Used Cars: The Perfect Vehicle for Money Laundering?

Used Cars: The Perfect Vehicle for Money Laundering?

The global used-car market has reached an unprecedented high since the onset of the COVID pandemic. With mass shortages in semiconductor chip availability and auto factories struggling to restart their normal manufacturing processes in a timely manner, the production of new vehicles across the United States has all but drawn to a halt, significantly limiting the options available to consumers in need of reliable transportation. The boom has seen used car dealerships moving more units than ever before, with many viewing this market riddled with gauged prices as an indicator of the potential path of economic inflation. Analysts have also begun to identify a correlation between the industry and the growing avenues of illicit financial activity seen both domestically and abroad. Right or wrong, used car sales have long been synonymous with questionable characters and backhanded dealings, and it appears that recent developments in this industry have again begun to lend to this stereotype. Actual criminals are now using this cash-heavy business to help launder ill-gotten funds, and early returns suggest these practices will only continue to grow in prevalence in years to come.

            If the sentiment of honor among thieves truly exists, nowhere would it apply more appropriately than to money laundering through used cars sales. This practice appears to be one of the only ways in which to clean dirty money and return these funds into circulation without truly scamming or victimizing anyone. This concept also contributes to the appeal of this medium to financial criminals seeking to avoid unnecessary attention from the proper authorities. The process is truly quite simple, as once these bad actors get a hold of illegal funds one way or another, they will use the vehicles to effectively turn their cash into an asset which helps to disguise the origin of the very funds used to make purchases. All things considered, it is extremely difficult to trace back the source of laundering activity when dealing with cash (specifically cash payments <$10,000), given that there is no digital record as is seen with credit/debit transactions, making the paper trail far more difficult to follow. Even so, the verification process for individuals paying in cash at dealerships does not extend much further than identity verification with a driver’s license or passport – each of which can easily be falsified. Further compounding matters with respect to used car sales/purchases is the fact that there is no specific legislation governing the reporting of transactions of this variety. This is concerning, especially when considering that most other industries (such as precious metals, real estate, casinos, securities, insurance, and other money service businesses) all have regulations in place to ensure cash transactions are reported.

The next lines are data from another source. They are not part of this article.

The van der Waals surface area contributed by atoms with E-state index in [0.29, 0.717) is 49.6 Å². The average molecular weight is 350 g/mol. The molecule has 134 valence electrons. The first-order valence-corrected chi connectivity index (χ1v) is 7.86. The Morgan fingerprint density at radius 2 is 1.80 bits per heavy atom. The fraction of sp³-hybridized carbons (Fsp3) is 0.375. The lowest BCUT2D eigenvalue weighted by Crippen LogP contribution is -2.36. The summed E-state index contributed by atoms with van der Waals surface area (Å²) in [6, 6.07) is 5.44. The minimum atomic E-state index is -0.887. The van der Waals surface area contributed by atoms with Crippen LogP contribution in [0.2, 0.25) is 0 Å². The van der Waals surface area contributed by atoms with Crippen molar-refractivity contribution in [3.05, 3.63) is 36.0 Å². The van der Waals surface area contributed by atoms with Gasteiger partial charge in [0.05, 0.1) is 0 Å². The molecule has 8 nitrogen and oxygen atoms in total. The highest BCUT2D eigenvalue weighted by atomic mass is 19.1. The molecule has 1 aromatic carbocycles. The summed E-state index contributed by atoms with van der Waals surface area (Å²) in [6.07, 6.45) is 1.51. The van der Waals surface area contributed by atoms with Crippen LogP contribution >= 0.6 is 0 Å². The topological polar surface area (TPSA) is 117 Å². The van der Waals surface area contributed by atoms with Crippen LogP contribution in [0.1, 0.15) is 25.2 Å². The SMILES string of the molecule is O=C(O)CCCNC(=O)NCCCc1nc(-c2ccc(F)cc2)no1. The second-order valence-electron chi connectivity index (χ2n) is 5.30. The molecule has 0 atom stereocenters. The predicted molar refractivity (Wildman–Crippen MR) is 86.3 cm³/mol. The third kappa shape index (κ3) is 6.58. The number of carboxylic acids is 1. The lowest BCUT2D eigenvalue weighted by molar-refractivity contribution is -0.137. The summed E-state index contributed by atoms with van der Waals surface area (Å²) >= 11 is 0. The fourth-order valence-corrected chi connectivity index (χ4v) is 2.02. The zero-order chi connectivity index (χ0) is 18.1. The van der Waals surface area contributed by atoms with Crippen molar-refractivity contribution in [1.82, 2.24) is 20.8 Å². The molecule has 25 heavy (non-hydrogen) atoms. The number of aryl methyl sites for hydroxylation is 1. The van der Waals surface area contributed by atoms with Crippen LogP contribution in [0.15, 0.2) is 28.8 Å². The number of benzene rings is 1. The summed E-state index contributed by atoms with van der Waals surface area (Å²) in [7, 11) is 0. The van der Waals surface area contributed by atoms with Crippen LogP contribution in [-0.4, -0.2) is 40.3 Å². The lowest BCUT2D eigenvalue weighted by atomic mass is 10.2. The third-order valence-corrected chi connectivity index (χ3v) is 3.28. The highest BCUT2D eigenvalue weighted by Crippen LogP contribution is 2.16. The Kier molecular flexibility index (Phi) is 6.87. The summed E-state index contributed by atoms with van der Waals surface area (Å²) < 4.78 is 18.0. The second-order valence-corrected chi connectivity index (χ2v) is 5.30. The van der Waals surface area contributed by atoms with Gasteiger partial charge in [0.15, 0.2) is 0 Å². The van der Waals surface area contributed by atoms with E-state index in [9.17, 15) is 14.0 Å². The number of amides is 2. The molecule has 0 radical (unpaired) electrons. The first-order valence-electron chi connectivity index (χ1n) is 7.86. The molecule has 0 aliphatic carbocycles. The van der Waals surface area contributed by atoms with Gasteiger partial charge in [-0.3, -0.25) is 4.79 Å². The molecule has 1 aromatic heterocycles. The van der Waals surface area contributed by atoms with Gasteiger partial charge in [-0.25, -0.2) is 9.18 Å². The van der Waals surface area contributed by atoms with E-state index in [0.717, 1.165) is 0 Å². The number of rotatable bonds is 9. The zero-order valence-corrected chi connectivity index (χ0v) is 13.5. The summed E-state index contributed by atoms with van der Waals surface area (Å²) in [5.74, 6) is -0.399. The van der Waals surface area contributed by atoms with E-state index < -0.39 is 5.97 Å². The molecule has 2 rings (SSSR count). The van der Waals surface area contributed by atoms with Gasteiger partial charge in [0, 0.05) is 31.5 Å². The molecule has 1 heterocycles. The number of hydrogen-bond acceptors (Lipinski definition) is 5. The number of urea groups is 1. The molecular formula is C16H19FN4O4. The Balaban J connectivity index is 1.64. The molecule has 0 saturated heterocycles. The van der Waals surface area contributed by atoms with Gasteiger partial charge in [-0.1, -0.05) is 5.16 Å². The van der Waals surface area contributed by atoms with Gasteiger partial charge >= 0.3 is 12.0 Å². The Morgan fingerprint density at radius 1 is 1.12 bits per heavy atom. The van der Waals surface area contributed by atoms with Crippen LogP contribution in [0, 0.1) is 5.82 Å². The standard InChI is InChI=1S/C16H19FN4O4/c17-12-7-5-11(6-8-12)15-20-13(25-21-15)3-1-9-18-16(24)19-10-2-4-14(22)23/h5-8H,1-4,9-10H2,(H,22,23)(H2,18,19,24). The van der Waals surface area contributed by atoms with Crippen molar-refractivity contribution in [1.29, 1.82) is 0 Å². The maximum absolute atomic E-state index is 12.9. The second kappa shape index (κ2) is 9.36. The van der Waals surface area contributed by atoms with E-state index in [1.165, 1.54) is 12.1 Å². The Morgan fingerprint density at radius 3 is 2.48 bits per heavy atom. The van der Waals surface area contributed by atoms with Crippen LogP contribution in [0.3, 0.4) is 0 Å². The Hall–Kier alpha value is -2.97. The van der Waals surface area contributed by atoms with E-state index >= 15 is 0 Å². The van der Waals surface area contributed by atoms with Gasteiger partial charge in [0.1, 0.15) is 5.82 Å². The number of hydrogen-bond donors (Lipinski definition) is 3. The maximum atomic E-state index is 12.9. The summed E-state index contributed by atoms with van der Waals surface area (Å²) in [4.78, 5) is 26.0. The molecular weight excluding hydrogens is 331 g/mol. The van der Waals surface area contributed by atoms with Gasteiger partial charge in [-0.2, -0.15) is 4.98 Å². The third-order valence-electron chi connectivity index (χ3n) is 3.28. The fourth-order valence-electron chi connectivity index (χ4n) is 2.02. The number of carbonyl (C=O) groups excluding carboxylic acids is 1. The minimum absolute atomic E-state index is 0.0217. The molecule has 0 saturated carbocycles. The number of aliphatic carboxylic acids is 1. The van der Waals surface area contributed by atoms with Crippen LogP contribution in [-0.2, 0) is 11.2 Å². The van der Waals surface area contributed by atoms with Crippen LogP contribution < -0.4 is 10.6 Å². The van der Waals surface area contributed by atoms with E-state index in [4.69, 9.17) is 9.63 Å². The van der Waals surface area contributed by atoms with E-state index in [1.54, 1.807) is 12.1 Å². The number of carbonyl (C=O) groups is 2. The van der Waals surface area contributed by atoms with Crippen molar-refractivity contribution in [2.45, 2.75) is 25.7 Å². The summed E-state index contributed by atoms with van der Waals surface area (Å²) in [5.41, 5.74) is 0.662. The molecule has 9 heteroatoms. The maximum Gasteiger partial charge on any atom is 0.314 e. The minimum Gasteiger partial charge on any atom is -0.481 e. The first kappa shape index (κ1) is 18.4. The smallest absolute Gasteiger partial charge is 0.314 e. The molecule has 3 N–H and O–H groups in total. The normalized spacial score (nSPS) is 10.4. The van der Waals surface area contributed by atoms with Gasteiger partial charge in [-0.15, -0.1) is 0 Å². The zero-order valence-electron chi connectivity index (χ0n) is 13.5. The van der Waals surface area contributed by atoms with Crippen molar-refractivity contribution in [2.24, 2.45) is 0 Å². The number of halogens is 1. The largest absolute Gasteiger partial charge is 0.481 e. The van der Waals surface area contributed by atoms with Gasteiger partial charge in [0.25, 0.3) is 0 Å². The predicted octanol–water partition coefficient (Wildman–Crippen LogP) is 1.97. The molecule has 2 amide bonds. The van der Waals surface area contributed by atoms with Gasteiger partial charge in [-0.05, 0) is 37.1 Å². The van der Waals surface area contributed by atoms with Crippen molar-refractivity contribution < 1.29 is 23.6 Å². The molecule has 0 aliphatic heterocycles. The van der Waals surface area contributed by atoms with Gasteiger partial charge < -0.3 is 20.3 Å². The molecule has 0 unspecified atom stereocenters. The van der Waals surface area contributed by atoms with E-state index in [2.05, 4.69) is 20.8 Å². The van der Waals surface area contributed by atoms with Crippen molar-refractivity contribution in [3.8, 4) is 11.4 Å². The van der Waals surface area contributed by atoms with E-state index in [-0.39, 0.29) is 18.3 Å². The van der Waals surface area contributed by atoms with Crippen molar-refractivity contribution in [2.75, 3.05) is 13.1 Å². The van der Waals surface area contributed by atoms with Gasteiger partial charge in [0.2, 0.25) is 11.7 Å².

Many in the financial sphere believe that neither the American government nor its international counterparts will address what is becoming a growing problem because it does not garner much public attention, and generally the proceeds of the laundering efforts pale in comparison to that of the crimes that actually make fraudsters their money. While every once in a while a story of a super-luxury vehicle being purchased with stolen cash (generally alongside other large scale purchases such as real estate) will make headlines, far more often criminals will launder money through lower value vehicles because these transactions attract far less attention. Of course, if the governments of the world claiming to be putting their best foot forward in the fight against illicit finance such as money laundering and terror financing turn a blind eye to activity of this variety, it is highly doubtful that the dealerships themselves – many of which are seeing an uptick in business and a boost to their bottom-line as a result – will work to end this trend. If individuals are lining up to buy a dealership’s clunkers with large sums of cash, one cannot reasonably expect the salesperson to begin to ask too many questions as to where or how their customer acquired the funds.

            Until regulatory watchdogs and government officials begin to examine the used car epidemic more seriously and pass legislation to increase transparency across the industry, illicit financial flows are likely to continue unimpeded across domestic and international borders. As such, financial institutions must remain vigilant if not wary of doing business with used car dealerships or clients in the business of imports/exports of motor vehicles.

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